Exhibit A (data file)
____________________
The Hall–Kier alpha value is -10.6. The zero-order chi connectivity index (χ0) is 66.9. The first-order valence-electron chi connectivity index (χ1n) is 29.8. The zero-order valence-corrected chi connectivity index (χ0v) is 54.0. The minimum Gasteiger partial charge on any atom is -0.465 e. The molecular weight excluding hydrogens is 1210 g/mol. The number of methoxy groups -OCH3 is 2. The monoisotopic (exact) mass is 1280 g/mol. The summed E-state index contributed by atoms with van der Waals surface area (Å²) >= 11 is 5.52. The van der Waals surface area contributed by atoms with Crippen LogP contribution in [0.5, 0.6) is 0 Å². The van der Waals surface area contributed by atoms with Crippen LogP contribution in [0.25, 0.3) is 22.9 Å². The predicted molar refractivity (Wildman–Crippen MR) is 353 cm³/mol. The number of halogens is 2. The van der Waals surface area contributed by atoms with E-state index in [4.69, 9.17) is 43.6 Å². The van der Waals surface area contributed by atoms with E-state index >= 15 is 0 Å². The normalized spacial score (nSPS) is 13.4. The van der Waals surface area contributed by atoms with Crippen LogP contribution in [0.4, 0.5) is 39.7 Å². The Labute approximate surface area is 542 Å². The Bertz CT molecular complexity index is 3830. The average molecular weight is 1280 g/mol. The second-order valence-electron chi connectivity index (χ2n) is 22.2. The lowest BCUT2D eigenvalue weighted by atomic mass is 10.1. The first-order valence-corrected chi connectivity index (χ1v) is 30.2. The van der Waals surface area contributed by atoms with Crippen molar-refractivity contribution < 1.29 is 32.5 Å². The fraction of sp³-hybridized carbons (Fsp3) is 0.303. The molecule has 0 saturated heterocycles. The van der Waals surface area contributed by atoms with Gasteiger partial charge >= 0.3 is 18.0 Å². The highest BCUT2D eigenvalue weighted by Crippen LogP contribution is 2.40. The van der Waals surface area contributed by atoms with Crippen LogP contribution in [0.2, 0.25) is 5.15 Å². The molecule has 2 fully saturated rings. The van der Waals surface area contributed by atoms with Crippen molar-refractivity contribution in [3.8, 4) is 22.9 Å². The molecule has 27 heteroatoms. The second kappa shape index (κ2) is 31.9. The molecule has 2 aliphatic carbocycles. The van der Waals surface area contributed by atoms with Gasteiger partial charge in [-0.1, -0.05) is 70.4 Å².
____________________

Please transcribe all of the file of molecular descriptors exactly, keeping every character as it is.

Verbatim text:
The Hall–Kier alpha value is -10.6. The zero-order chi connectivity index (χ0) is 66.9. The first-order valence-electron chi connectivity index (χ1n) is 29.8. The zero-order valence-corrected chi connectivity index (χ0v) is 54.0. The minimum Gasteiger partial charge on any atom is -0.465 e. The molecular weight excluding hydrogens is 1210 g/mol. The number of methoxy groups -OCH3 is 2. The monoisotopic (exact) mass is 1280 g/mol. The summed E-state index contributed by atoms with van der Waals surface area (Å²) >= 11 is 5.52. The van der Waals surface area contributed by atoms with Crippen LogP contribution in [0.5, 0.6) is 0 Å². The van der Waals surface area contributed by atoms with Crippen LogP contribution in [0.25, 0.3) is 22.9 Å². The predicted molar refractivity (Wildman–Crippen MR) is 353 cm³/mol. The number of halogens is 2. The van der Waals surface area contributed by atoms with E-state index in [4.69, 9.17) is 43.6 Å². The van der Waals surface area contributed by atoms with E-state index >= 15 is 0 Å². The normalized spacial score (nSPS) is 13.4. The van der Waals surface area contributed by atoms with Crippen LogP contribution in [0.4, 0.5) is 39.7 Å². The Labute approximate surface area is 542 Å². The Bertz CT molecular complexity index is 3830. The average molecular weight is 1280 g/mol. The second-order valence-electron chi connectivity index (χ2n) is 22.2. The lowest BCUT2D eigenvalue weighted by atomic mass is 10.1. The first-order valence-corrected chi connectivity index (χ1v) is 30.2. The van der Waals surface area contributed by atoms with Crippen molar-refractivity contribution < 1.29 is 32.5 Å². The fraction of sp³-hybridized carbons (Fsp3) is 0.303. The molecule has 0 saturated heterocycles. The van der Waals surface area contributed by atoms with Gasteiger partial charge >= 0.3 is 18.0 Å². The highest BCUT2D eigenvalue weighted by Crippen LogP contribution is 2.40. The van der Waals surface area contributed by atoms with Crippen LogP contribution in [0.2, 0.25) is 5.15 Å². The molecule has 2 fully saturated rings. The van der Waals surface area contributed by atoms with Crippen molar-refractivity contribution in [3.8, 4) is 22.9 Å². The molecule has 27 heteroatoms. The second kappa shape index (κ2) is 31.9. The molecule has 2 aliphatic carbocycles. The van der Waals surface area contributed by atoms with Gasteiger partial charge in [-0.1, -0.05) is 70.4 Å².